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Re: Best practices for OpenPGP keys?

Drew Scott Daniels wrote:
> Hi,
> Is there any good documentation about best practices for OpenPGP key
> management? I plan to use gnupg (gpg), as it's conventional and seems like
> the "best of breed" these days.
> Most documentation I've found seems significantly out of date (including
> long discussions of incompatibilities with versions from 2001...). I did
> find it interesting that the IDEA patents are expiring in May this year
> for the EU and US if I remember
You are not alone.
> The best documentation I have found includes:
> http://arfore.com/2007/07/29/gpg-best-practices/
> http://www.cam.ac.uk.pgp.net/pgpnet/pgp-faq/
> Over the years I've heard some ideas like:
> [...]
>    * Set an expiry date on your primary key and/or sub-key and sign a new
> key before the old key expires. I think this is problematic for some
> key reading programs though I can't remember any instances. Expiry
> dates aren't default and seemed to be uncommon last time I checked.
This is a good idea, which is not widely applicated since people are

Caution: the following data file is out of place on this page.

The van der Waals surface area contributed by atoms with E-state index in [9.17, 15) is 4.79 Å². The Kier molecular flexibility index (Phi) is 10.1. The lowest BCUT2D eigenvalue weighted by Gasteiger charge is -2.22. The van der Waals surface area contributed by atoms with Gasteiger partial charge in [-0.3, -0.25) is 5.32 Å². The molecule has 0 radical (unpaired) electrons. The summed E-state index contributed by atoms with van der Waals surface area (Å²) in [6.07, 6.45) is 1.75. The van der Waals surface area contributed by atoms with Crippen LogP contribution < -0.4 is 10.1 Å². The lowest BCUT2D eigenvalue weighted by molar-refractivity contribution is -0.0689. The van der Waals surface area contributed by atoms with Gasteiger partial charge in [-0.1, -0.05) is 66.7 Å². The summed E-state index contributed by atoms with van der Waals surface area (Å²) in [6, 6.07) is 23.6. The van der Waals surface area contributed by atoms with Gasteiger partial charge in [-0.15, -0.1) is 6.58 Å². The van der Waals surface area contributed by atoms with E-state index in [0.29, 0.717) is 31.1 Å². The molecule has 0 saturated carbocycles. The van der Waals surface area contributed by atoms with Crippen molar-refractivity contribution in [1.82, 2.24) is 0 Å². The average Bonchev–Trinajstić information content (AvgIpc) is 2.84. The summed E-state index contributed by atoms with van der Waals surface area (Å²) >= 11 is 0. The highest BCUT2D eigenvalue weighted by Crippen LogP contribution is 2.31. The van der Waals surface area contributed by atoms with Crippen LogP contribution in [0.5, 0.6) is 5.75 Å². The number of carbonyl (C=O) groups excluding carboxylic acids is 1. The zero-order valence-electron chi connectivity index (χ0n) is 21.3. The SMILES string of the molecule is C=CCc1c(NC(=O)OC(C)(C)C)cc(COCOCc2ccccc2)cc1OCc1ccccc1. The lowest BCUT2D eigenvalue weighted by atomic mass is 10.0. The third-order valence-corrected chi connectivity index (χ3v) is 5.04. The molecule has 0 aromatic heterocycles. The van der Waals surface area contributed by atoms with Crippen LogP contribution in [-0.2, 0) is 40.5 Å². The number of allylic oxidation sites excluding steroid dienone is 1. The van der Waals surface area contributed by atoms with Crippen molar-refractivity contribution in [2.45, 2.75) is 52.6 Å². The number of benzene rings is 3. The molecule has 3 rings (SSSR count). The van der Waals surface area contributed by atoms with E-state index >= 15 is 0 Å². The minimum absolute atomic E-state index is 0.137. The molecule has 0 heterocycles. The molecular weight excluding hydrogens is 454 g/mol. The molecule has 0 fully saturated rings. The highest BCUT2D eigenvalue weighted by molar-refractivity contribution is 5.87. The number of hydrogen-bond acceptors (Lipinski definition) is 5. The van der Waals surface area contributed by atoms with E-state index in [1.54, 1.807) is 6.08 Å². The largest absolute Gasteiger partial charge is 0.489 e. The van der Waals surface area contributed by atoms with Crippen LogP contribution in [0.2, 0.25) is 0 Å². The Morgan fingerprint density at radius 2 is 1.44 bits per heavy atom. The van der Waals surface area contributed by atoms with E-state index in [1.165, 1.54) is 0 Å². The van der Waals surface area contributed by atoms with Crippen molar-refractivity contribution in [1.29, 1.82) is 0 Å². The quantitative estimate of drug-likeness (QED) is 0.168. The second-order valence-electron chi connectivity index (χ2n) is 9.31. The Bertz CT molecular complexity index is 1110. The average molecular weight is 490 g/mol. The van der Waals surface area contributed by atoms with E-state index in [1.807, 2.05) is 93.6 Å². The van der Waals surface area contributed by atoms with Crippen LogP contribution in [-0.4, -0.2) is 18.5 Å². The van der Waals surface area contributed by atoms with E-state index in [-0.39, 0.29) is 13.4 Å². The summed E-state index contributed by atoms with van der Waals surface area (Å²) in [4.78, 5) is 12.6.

principally lazy.
> [...]
>    * Don't store your key on machines that connect to any networks.
That becomes paranoïa, at least to me. Everything depends on your
> Transferring signed data is time consuming, inconvenient... 
But maybe better than revealing secrets.
> [...]
>    * Use a random string for your passphrase. I was "bit" by this on my
> first attempt to use a keypair years ago (around 2003). I forgot the
> passphrase.
The problem is actually more general than this. Often, people think that
using long and pseudo-randomly-generated passwords is a good thing.
Actually, that is one of the worst thing one can do, except if he has a
computer's memory in his head: the more complicated a password (here a
passphrase), the more difficult it is to memorize. As a
difficult-to-memorize password is often written somewhere, it becomes
completely stupid to use such a (nowadays-)hacker-proof.
> [...]
> * "Harden" machines that contain your private key. While it's usually a
> good idea to do this for all machines, I would hope that most things
> would be secure without having to spend the extra time doing
> configurations...
I always liked, e.g. SELinux, but this is not a common voice.
> [...]

> A nice guide to
> implement the appropriate SELinux security context for a private key
> would be nice, maybe I'm missing something from gnupg, fedora and/or
> elsewhere.
Totally. If you find one, please e-mail me. I would be really happy.

Merciadri Luca
See http://www.student.montefiore.ulg.ac.be/~merciadri/
I use PGP. If there is an incompatibility problem with your mail
client, please contact me.

The weak can never forgive. Forgiveness is the attribute of the strong.

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